From the very start, Google Plus has had an uphill climb. Despite a bundle of stats that seem favorable, the social network has never been totally taken seriously, and has yet to be a significant gathering place. In other words, Google Plus is not particularly social. So why is it still surviving?
The undisputed opinion is that Google hangs on to its floundering platform because of massive integration in key apps like Gmail and Maps, and most pertinently, their search results. Most businesses and enterprising individuals have Google Plus accounts not to connect with others, but for SEO purposes. But is that enough for Google to keep pouring money and attention into this controversial social platform?
Google Plus just turned a very immature three years old, and it’s spawning all kinds debates about the site’s longevity and future. Google, of course, has never said anything definitive, but by examining statistics and reading between the lines, there’s some logical conclusions being made, and some indications spell a potential phase-out.
Google Plus: The First Three Years
While it’s been a slow crawl to adoption, Google Plus has not been a dismal failure, despite many who tout as much. The proof, after all, is in the numbers, and here are some that would indicate it’s been a smashing success.
- Over 1 billion registered users
- 800,000 new sign-ups per month
- 1.2 million page views per month
- Over 70 percent of businesses and brands have a profile on the network
- Photo sharing is the #1 activity; more than 1.5 billion photos uploaded each week
- The +1 button is clicked five billion times a day, and sites with the button generate three times more visits than sites without one
Any website owner would absolutely blow a gasket over those kinds of metrics. So where’s the disconnect?
Whether the UI and features of Google Plus have simply never appealed to the masses, or Google was simply too late to the social party is unclear. What is clear is that Google Plus has never really given Facebook a run for its money. Plus has never succeeded in being a social destination. Most people and brands have a profile in order to ramp up their SEO results, but these profiles are more often than not completely static. The result has been a sad feeling mega-site with very little life.
The Writing on the Wall?
Google had its recent Google I/O conference last month, and for many, it wasn’t what was presented but what wasn’t presented that held the most intrigue. Last year, Google Plus was all the rage in the keynote. This year, there was barely a mention. The recent changes to Google authorship, which are mostly detrimental and a step backwards, also has folks surmising a possible phase-out for the social network.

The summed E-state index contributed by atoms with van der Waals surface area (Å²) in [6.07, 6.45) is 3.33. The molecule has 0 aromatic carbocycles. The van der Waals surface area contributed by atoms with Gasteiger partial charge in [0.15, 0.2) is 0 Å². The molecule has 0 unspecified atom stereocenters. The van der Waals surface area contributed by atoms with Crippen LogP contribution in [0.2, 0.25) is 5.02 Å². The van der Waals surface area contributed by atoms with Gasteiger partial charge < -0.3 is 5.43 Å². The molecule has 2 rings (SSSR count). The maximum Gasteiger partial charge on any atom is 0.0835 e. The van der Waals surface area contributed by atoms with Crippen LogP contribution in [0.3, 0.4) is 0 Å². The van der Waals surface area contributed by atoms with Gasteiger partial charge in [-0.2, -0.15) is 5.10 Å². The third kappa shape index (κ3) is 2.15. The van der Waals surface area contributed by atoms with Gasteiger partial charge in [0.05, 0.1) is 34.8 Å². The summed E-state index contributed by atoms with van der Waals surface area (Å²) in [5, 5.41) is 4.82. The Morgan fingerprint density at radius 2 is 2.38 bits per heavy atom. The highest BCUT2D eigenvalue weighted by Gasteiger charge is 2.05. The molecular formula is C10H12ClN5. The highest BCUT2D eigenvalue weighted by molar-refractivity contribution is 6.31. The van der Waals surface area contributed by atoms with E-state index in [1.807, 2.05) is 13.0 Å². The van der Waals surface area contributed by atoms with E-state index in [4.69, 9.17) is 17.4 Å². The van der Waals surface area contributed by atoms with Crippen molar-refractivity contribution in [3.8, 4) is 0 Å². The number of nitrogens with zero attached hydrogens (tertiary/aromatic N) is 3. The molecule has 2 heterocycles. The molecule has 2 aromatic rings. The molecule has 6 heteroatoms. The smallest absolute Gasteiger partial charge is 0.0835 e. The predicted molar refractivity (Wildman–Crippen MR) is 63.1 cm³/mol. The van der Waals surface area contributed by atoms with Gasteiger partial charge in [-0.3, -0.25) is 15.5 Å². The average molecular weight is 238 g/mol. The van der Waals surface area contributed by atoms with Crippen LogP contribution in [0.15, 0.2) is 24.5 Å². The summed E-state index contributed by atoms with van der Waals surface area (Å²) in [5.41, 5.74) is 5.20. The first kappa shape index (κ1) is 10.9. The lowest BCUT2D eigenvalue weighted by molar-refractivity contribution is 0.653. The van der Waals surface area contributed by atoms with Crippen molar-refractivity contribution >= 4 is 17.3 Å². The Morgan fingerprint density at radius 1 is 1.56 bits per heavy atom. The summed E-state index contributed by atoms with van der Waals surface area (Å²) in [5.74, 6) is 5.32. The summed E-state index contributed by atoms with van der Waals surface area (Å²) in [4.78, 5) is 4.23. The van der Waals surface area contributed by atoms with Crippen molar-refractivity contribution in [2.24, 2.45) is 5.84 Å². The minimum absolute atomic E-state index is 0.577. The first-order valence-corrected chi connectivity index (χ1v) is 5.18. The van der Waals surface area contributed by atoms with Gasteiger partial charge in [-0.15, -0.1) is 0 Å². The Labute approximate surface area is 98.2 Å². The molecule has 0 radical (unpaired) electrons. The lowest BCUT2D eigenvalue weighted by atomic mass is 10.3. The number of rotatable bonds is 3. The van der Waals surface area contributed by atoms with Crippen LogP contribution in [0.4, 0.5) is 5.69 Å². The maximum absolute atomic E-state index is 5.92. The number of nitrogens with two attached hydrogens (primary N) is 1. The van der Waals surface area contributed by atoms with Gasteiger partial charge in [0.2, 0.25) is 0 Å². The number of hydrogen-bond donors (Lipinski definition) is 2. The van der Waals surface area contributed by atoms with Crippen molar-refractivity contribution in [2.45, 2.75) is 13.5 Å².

In addition, there are just as many worrisome stats as there are things to crow about. Here are a few of the most glaring issues:
- There’s a huge volume of inactive users. In fact, 1 in 3 Google employees don’t update their Plus profiles; if they aren’t motivated to do so. You can imagine that the rest of the world is even less motivated.
- Many that do use the network feel forced into doing so. Because it’s forcibly integrated into other Google products, like YouTube, the public has not taken well to being coerced into creating a Google Plus profile.
- The UI has never been heralded as a success. Sure, the design is sleek and minimalist, as with all Google tools, but trying to find your profile edits option, as an example, can feel like a wild goose chase.
Facebook vs. Google Plus: The Real Story
The most telling evidence about Google Plus’s failures lies in the side by side comparison with Facebook, the nemesis they hoped to cripple shortly after launch. Scanning this metrics proves that at least for this goal, Google Plus is a failure.
Google+ active users: 359 million
Facebook active users: 1.28 billion
Average Google+ user: Male, 28 years old, IT or Engineering field
Average Facebook user: Male or Female (50/50 split), 38 years old, all industries covered
Top brands on Google+: Android 748k +1s, Mashable 468k +1s, Chrome 291k +1s
Top brands on Facebook: Coca-Cola 48.1M likes, Disney 35.5M likes, Starbucks 30.1M likes
Is There a Future for Google Plus?
The true fate of the struggling social beast is still uncertain, but there are other troubling signs. Vic Gondotra, the founder of Google Plus, left Google in April, and much of the team has since been dismantled. The lack of any positive press or advancements around the network is also a head scratcher.
Ultimately, however, the extent to which Google has integrated Plus into many of its most critical apps is likely the last word necessary. Google may no longer have visions of taking down Facebook dancing in their dreams, but by any other standards, Plus has been somewhat of a success. Google Plus’s strongest asset is the way it has unified the suite of Google products, and that’s no small feat. That alone is likely to keep the network around for a long, long time.
What’s your opinion – is Google Plus here to stay, or facing a slow extinction?